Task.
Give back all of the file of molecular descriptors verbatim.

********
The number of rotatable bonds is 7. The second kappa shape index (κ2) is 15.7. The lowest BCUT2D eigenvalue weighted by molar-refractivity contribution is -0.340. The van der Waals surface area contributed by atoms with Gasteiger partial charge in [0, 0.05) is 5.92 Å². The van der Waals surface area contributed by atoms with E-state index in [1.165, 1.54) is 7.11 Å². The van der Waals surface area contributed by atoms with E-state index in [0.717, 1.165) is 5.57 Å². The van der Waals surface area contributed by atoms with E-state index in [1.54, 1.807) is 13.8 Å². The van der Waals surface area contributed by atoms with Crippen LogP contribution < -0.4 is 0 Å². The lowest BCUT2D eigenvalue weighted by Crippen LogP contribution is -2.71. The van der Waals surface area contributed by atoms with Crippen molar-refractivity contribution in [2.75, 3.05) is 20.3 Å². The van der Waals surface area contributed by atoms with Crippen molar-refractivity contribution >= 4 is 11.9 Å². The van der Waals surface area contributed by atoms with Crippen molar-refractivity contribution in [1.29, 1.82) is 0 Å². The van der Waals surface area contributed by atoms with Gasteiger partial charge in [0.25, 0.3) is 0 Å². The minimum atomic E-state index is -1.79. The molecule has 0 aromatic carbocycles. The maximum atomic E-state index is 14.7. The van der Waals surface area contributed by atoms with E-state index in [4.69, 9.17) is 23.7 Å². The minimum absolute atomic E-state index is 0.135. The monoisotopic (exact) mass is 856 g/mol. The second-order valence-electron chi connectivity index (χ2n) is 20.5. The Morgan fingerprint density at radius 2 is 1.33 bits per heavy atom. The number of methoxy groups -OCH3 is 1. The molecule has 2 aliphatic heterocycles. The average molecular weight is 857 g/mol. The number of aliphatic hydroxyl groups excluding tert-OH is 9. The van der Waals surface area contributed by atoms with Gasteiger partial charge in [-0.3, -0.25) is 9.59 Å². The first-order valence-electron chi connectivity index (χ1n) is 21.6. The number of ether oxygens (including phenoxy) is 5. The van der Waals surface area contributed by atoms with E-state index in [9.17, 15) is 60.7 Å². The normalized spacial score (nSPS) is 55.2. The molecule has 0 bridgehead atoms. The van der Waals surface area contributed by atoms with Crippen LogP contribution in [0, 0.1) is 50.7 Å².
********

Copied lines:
The number of rotatable bonds is 7. The second kappa shape index (κ2) is 15.7. The lowest BCUT2D eigenvalue weighted by molar-refractivity contribution is -0.340. The van der Waals surface area contributed by atoms with Gasteiger partial charge in [0, 0.05) is 5.92 Å². The van der Waals surface area contributed by atoms with E-state index in [1.165, 1.54) is 7.11 Å². The van der Waals surface area contributed by atoms with E-state index in [0.717, 1.165) is 5.57 Å². The van der Waals surface area contributed by atoms with E-state index in [1.54, 1.807) is 13.8 Å². The van der Waals surface area contributed by atoms with Crippen LogP contribution < -0.4 is 0 Å². The lowest BCUT2D eigenvalue weighted by Crippen LogP contribution is -2.71. The van der Waals surface area contributed by atoms with Crippen molar-refractivity contribution in [2.75, 3.05) is 20.3 Å². The van der Waals surface area contributed by atoms with Crippen molar-refractivity contribution >= 4 is 11.9 Å². The van der Waals surface area contributed by atoms with Crippen molar-refractivity contribution in [1.29, 1.82) is 0 Å². The van der Waals surface area contributed by atoms with Gasteiger partial charge in [0.25, 0.3) is 0 Å². The minimum atomic E-state index is -1.79. The molecule has 0 aromatic carbocycles. The maximum atomic E-state index is 14.7. The van der Waals surface area contributed by atoms with E-state index in [4.69, 9.17) is 23.7 Å². The minimum absolute atomic E-state index is 0.135. The monoisotopic (exact) mass is 856 g/mol. The second-order valence-electron chi connectivity index (χ2n) is 20.5. The Morgan fingerprint density at radius 2 is 1.33 bits per heavy atom. The number of methoxy groups -OCH3 is 1. The molecule has 2 aliphatic heterocycles. The average molecular weight is 857 g/mol. The number of aliphatic hydroxyl groups excluding tert-OH is 9. The van der Waals surface area contributed by atoms with Gasteiger partial charge in [-0.3, -0.25) is 9.59 Å². The first-order valence-electron chi connectivity index (χ1n) is 21.6. The number of ether oxygens (including phenoxy) is 5. The van der Waals surface area contributed by atoms with E-state index in [9.17, 15) is 60.7 Å². The normalized spacial score (nSPS) is 55.2. The molecule has 0 bridgehead atoms. The van der Waals surface area contributed by atoms with Crippen LogP contribution in [0, 0.1) is 50.7 Å².